Our first stop today was the Sleeping Bear Dunes National Park. Because we have the America the Beautiful pass we were able to get in at no cost. The dune is tremendous – so high but I was determined to climb it. Jerry headed toward to the bathroom and I headed for the dune. It was a climb to say the least but I made it to the top – kind of. To get to the other side of the dune to see Lake Michigan was another mile and a half and I’ve already seen Lake Michigan. The view towards Glen Lake was enough for me. I clambered down, bought the magnet and then we headed for Glen Haven, a small village on the shore of Lake Michigan.
Originally a company town known for farming and canning it is one of the few towns that survived and that is probably due to the foresight of D. H. Day who was first logging the trees and then added a fruit cannery. Today the historic town which is now owned by the National Park Service includes a general store, a boat museum, a blacksmith shop and a maritime museum. The Maritime Museum is the original Sleeping Bear Point U.S. Life-Saving Station which was moved to its present location because the encroaching sand dunes were beginning to bury it in sand. The house is an amazing recreation of life during the treacherous early days. After viewing all of the rooms we entered the Pilot House room. It was just like being at the helm on the ship – a little eerie!
We considered going to Leland and taking the ferry to the North Manitou Lighthouse but a day pass was $40 per person and it was already 3:00 so we decided to go on to the Grand Traverse Lighthouse in Northport. Located at Leelanau State Park, the lighthouse has been restored to include a museum showcasing the life of a lighthouse keeper and his family. The wife must have been musical because there were two organs in the house. This was a very different lighthouse in that we didn’t have 130 steps to climb and the top was enclosed.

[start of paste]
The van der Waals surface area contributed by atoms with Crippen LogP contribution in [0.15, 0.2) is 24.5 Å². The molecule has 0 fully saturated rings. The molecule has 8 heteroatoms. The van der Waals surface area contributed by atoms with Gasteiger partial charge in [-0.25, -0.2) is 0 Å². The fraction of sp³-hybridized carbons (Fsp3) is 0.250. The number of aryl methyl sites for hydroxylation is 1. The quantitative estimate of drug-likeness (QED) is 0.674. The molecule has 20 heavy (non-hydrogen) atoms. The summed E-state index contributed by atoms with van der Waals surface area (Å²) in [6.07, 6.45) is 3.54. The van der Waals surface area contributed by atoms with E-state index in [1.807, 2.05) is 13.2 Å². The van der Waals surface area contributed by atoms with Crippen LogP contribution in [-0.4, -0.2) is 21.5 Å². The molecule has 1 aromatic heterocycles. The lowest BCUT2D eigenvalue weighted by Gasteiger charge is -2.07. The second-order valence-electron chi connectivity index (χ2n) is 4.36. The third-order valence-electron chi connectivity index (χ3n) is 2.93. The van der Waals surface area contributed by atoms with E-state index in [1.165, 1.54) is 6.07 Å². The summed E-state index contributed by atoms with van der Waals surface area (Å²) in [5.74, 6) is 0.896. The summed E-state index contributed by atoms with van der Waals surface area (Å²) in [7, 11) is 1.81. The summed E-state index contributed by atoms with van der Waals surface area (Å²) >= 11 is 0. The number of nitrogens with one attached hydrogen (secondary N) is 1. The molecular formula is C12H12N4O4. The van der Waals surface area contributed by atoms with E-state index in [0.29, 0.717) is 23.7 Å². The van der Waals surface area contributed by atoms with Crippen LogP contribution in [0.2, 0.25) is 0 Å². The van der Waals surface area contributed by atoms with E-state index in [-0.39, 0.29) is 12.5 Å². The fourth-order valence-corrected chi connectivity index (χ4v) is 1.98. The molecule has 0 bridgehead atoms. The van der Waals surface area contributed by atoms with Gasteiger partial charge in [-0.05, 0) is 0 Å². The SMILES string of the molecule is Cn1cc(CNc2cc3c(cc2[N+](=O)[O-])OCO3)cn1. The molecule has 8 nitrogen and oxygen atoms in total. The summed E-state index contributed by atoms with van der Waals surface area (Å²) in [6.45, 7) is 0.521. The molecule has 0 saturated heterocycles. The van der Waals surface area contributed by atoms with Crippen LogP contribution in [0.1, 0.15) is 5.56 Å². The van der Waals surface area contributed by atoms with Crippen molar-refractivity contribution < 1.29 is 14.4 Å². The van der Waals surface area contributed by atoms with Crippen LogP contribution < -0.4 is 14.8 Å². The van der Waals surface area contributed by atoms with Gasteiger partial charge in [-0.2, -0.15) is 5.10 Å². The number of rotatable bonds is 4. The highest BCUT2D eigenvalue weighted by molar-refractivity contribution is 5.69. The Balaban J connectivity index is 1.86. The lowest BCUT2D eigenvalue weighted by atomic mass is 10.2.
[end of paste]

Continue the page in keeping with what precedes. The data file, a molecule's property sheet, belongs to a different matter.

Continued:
Also on the grounds is the Fog House which is a tribute to World War II. After the attack at Pearl Harbor Lake Michigan was the only body of water in the United States not touched by foreign soil and because it mirrored the waters of the Atlantic and Pacific it became a mecca for training for aircraft carriers. There is a great deal of history in that one little building.
Our trip back to Traverse City followed the coast line and the scenic Lake Michigan. Every inch that I have seen is indescribably beautiful – what a nice place to live – during the summer that is!
We stopped at the grocery store yet again and got hamburgers to grill for dinner. After dinner we sat outside for a while, visited with the new neighbors from Arkansas and then Jerry later visited with a guy originally from Durham. Small world.
It’s 10:00 now and finally dark – good night!